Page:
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Interview: Wuki Talks HARD Summer, Viral Bootlegs and His Newest Release

Kris Barman has been making music professionally for almost two decades, but since starting his solo project as Wuki in 2012, he has truly received his flowers.

His 2020 remix of Miley Cyrus’Mother’s Daughter” earned him a Grammy-nomination, and the remix madness hasn’t stopped. In a fast-paced digital landscape that he says is not far from dance music’s bootleg roots, Wuki’s sound is a perfect fit.

Fresh off of a big summer in which he played Red Rocks, Sunset, Shambhala, HARD Summer and more, Barman joined us from his home studio during a well-deserved break from touring to talk HARD’s LA homecoming, his viral edits, and his newest release.

EDM Maniac: It’s been a busy summer for you. What was it like to play a packed set in a city that you largely consider a second home, on such a momentous occasion as HARD returning to LA?

Wuki: It was such a cool experience to be at the Coliseum and see them bring it back there. It felt like a celebration in a weird way.

I think maybe because there were just so many of my friends there. So many LA friends and industry friends. It just felt like a huge hang.

EDM Maniac: As many people know, your live shows are always a party, but you’ve really connected with fans off the stage as well—sharing bootlegs and edits on Instagram and TikTok with your “Beats I Can’t Release” series. How has this engagement impacted you?

Wuki: I think I’ve benefited from it. It was kind of a random thing I stumbled into when the pandemic hit. I was always known for bootlegs and stuff.

And I remember at the time, TikTok was just started buzzing. So I was like, “Well maybe I’ll just post them on here; see what happens.”

It’s pretty awesome. I’ve gotten to build a little community that loves my edits. It’s helped me build more of a core fan base, which has been really helpful. 

I think it’s also helped me find my sound even more, in a weird way. I still make a bunch of crazy edits and I play a lot of faster stuff in my sets, but as far as releases, it’s pretty much just straight house music now.


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EDM Maniac: You’ve been making music professionally for a long time now. In what ways does this new digital landscape compare to earlier days in the industry?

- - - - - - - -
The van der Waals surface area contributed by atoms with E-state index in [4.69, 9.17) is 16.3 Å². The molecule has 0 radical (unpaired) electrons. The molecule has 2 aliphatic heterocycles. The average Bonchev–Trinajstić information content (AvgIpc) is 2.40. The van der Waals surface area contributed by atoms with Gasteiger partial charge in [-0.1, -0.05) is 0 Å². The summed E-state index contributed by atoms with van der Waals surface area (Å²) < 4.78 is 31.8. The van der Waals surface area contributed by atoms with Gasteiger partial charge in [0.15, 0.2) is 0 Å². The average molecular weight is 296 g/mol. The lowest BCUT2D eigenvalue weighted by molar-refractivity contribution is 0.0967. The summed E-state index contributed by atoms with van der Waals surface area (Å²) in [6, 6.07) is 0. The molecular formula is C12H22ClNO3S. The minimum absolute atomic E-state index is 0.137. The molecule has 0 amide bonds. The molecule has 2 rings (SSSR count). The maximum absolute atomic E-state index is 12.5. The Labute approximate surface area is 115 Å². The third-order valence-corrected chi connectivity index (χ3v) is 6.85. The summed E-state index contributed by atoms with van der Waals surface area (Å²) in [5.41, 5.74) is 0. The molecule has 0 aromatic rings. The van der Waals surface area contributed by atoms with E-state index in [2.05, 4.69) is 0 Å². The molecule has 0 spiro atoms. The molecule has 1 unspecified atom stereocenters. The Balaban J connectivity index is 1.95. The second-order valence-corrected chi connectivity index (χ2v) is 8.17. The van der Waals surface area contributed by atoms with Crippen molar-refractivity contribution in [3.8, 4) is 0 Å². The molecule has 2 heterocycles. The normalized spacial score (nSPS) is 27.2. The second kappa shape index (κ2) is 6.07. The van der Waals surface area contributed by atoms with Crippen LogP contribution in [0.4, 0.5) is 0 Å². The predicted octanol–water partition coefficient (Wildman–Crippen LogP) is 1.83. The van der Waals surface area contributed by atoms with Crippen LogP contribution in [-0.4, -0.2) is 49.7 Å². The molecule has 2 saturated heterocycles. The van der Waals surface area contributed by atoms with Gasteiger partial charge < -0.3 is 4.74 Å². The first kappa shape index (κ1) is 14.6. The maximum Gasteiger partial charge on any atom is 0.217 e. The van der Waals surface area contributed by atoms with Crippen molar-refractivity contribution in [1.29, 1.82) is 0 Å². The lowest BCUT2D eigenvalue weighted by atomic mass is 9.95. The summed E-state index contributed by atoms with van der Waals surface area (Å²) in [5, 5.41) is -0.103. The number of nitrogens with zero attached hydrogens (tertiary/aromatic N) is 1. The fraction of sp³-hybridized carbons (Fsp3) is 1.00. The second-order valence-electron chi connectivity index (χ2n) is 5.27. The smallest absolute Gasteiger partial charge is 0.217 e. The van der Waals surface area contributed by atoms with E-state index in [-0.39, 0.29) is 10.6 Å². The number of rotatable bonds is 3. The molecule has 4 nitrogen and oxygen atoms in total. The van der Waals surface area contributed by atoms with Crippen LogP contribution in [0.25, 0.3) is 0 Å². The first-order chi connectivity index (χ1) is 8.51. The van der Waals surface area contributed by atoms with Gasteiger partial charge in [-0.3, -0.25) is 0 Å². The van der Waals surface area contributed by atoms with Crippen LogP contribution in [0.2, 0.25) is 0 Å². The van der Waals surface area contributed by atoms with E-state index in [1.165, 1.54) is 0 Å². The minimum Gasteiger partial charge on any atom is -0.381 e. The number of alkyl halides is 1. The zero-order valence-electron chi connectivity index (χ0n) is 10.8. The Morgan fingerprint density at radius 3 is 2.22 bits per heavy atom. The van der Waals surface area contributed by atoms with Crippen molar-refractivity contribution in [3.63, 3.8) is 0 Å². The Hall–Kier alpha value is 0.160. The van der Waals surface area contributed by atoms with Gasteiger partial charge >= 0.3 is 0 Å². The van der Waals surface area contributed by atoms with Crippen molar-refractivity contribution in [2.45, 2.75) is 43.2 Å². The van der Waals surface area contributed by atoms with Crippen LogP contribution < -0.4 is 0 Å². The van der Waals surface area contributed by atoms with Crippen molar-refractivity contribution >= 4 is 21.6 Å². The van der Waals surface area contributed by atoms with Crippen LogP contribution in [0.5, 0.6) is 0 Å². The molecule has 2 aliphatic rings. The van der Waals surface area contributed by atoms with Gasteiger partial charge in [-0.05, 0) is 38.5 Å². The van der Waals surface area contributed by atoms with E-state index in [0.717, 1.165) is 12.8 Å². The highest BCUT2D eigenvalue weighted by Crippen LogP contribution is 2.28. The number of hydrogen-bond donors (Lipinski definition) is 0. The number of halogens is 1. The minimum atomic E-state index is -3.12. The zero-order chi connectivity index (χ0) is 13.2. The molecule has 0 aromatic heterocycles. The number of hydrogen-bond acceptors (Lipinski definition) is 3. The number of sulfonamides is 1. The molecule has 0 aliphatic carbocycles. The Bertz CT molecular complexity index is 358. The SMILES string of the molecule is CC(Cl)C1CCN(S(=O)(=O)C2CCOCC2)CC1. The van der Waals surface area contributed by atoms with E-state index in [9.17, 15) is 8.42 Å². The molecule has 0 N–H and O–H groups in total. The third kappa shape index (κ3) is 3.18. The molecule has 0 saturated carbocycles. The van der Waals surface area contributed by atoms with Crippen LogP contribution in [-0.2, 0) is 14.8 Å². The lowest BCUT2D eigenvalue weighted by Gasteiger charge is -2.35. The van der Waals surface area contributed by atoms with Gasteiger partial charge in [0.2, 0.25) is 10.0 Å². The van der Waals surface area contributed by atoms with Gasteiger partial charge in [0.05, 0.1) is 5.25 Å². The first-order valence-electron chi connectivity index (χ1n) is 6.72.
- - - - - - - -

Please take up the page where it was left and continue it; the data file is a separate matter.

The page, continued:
Wuki: Back when I was in my band, Innerpartysystem, you could blow up overnight with MySpace. That’s actually how we got signed. And I think there are some similarities now with TikTok and reels, and being able to go viral within a couple of days. 

We’re seeing a lot of artists pop off because of it. It’s a tool that everyone should use because you could get tons of followers and fans from it.

I think it’s important to stay up to date on these things. It all affects the music industry. But at the end of the day, you still want to just focus on making music. That’s the most important thing.

EDM Maniac: One of these songs that first featured on your page as a “Beats I Can’t Release” video is your new single “Sunshine (My Girl),” a beautifully upbeat edit of “My Girl” by The Temptations. What was it about that iconic vocal that struck a chord with you?

Wuki: I think I’m always trying to do something different than everybody else. For the past couple of years, the trend has been to take R&B or rap vocals. And I was just like, “Well, why stop there? Why not go back in time?”

I was on a ’70s kick, ’60s kick, looking through old playlists, and that song came up. And I was like, “Oh man, no one’s ever flipped this. No one would think to flip this.” 

It was right in house tempo. It’s not swung. And then I just did my thing. When I remix stuff I try not to do too much—let the song breathe on its own. I’m really stoked that it’s finally getting out there. FISHER has been playing it, which is, to me, such a dope stamp of approval.

EDM Maniac: This isn’t the first time you’ve taken a classic and put it into party mode. What is it about sampling in this manner that is so fun for you?

Wuki: I mean, it’s kind of like a hack, right? You might be introducing new people to the song who don’t know it, or you might already be getting people who are fans of the original song.

And also, I’m just a huge fan. I’ve been playing guitar since I was 11 years old. A lot of that music influences me anyway. Dance music started out sampling —like Daft Punk is all sample-based. So to me, it stays true to what dance music is about.

EDM Maniac: Also on the docket is your aptly named, Sunshine Tour. What are the shows going to be like? What can we expect from your performances?

Wuki: Oh, man, great vibes. I think there are four or five headline dates. So it’s mostly a festival run to close out the end of the year.

I’m just excited to just get back out there. I just had like three weekends off, which was really nice. I’ve been chilling, working on my set. I have a bunch of new edits to play. 

I’m going to Hawaii, which I’m excited about. Lots of sunshine, lots of vibes. And then I’m also doing a Christmas show in LA. We’re going to call it Wukmas.

EDM Maniac: What else can you tell us about this show?

Wuki: I do tons of Christmas edits or holiday edits. So I’m excited to do a theme, just make it really fun. We’re gonna do something crazy. I’m not really sure what yet, but it’ll be funny.

All images courtesy of Wuki. Image 2 Credit: Terry Beeman.

Written by
Peter Volpe

Journalism student at The Ohio State University with a passion for culture and fat basslines.

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